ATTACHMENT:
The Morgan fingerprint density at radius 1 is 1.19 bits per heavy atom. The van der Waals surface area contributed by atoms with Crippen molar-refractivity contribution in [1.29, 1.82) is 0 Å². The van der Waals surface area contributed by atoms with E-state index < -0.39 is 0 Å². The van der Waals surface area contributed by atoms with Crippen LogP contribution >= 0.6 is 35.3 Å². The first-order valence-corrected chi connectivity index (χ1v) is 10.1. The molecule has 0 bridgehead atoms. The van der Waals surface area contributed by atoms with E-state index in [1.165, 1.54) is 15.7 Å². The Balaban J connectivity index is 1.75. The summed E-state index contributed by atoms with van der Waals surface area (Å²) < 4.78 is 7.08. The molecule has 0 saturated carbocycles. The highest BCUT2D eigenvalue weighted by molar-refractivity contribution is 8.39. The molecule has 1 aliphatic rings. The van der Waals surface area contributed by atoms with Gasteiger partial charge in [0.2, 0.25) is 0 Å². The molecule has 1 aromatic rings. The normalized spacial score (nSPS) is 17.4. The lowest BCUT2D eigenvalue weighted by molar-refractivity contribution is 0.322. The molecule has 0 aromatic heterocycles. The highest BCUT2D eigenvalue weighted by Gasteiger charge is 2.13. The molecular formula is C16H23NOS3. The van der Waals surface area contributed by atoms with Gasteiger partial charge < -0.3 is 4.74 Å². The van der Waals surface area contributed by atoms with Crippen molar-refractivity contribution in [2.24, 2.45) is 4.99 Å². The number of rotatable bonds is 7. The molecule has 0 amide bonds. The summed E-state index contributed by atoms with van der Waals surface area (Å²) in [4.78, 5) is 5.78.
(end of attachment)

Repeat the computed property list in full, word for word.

The Morgan fingerprint density at radius 1 is 1.19 bits per heavy atom. The van der Waals surface area contributed by atoms with Crippen molar-refractivity contribution in [1.29, 1.82) is 0 Å². The van der Waals surface area contributed by atoms with E-state index < -0.39 is 0 Å². The van der Waals surface area contributed by atoms with Crippen LogP contribution >= 0.6 is 35.3 Å². The first-order valence-corrected chi connectivity index (χ1v) is 10.1. The molecule has 0 bridgehead atoms. The van der Waals surface area contributed by atoms with E-state index in [1.165, 1.54) is 15.7 Å². The Balaban J connectivity index is 1.75. The summed E-state index contributed by atoms with van der Waals surface area (Å²) < 4.78 is 7.08. The molecule has 0 saturated carbocycles. The highest BCUT2D eigenvalue weighted by molar-refractivity contribution is 8.39. The molecule has 1 aliphatic rings. The van der Waals surface area contributed by atoms with Gasteiger partial charge in [0.2, 0.25) is 0 Å². The molecule has 1 aromatic rings. The normalized spacial score (nSPS) is 17.4. The lowest BCUT2D eigenvalue weighted by molar-refractivity contribution is 0.322. The molecule has 0 aromatic heterocycles. The highest BCUT2D eigenvalue weighted by Gasteiger charge is 2.13. The molecular formula is C16H23NOS3. The van der Waals surface area contributed by atoms with Gasteiger partial charge < -0.3 is 4.74 Å². The van der Waals surface area contributed by atoms with Crippen molar-refractivity contribution in [2.24, 2.45) is 4.99 Å². The number of rotatable bonds is 7. The molecule has 0 amide bonds. The summed E-state index contributed by atoms with van der Waals surface area (Å²) in [4.78, 5) is 5.78.